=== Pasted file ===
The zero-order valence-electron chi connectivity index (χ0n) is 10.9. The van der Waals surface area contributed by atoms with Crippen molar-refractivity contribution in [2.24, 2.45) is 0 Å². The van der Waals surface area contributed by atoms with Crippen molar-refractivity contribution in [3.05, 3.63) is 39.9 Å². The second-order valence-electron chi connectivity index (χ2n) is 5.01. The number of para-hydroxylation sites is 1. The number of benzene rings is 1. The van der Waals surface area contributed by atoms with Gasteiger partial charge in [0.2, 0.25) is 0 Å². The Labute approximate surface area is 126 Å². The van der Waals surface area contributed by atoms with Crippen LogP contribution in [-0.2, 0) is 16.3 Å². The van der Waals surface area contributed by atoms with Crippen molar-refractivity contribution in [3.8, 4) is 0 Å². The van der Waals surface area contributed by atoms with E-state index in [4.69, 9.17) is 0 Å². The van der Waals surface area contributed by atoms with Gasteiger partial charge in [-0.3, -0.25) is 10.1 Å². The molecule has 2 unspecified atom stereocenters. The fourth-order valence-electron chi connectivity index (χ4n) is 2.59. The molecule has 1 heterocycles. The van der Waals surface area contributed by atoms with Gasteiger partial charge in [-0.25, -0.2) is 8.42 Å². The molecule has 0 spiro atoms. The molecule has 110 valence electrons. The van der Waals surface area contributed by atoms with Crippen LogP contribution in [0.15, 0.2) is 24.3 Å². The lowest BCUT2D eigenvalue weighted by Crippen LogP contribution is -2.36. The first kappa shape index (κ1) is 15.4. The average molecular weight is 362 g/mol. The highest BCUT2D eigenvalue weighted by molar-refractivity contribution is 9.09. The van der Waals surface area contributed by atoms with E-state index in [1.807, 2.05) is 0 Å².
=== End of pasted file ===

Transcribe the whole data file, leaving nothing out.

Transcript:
The zero-order valence-electron chi connectivity index (χ0n) is 10.9. The van der Waals surface area contributed by atoms with Crippen molar-refractivity contribution in [2.24, 2.45) is 0 Å². The van der Waals surface area contributed by atoms with Crippen molar-refractivity contribution in [3.05, 3.63) is 39.9 Å². The second-order valence-electron chi connectivity index (χ2n) is 5.01. The number of para-hydroxylation sites is 1. The number of benzene rings is 1. The van der Waals surface area contributed by atoms with Gasteiger partial charge in [0.2, 0.25) is 0 Å². The Labute approximate surface area is 126 Å². The van der Waals surface area contributed by atoms with Crippen LogP contribution in [-0.2, 0) is 16.3 Å². The van der Waals surface area contributed by atoms with Crippen molar-refractivity contribution in [3.8, 4) is 0 Å². The van der Waals surface area contributed by atoms with E-state index in [4.69, 9.17) is 0 Å². The van der Waals surface area contributed by atoms with Gasteiger partial charge in [-0.3, -0.25) is 10.1 Å². The molecule has 2 unspecified atom stereocenters. The fourth-order valence-electron chi connectivity index (χ4n) is 2.59. The molecule has 1 heterocycles. The van der Waals surface area contributed by atoms with Gasteiger partial charge in [-0.25, -0.2) is 8.42 Å². The molecule has 0 spiro atoms. The molecule has 110 valence electrons. The van der Waals surface area contributed by atoms with Crippen LogP contribution in [0.15, 0.2) is 24.3 Å². The lowest BCUT2D eigenvalue weighted by Crippen LogP contribution is -2.36. The first kappa shape index (κ1) is 15.4. The average molecular weight is 362 g/mol. The highest BCUT2D eigenvalue weighted by molar-refractivity contribution is 9.09. The van der Waals surface area contributed by atoms with E-state index in [1.807, 2.05) is 0 Å².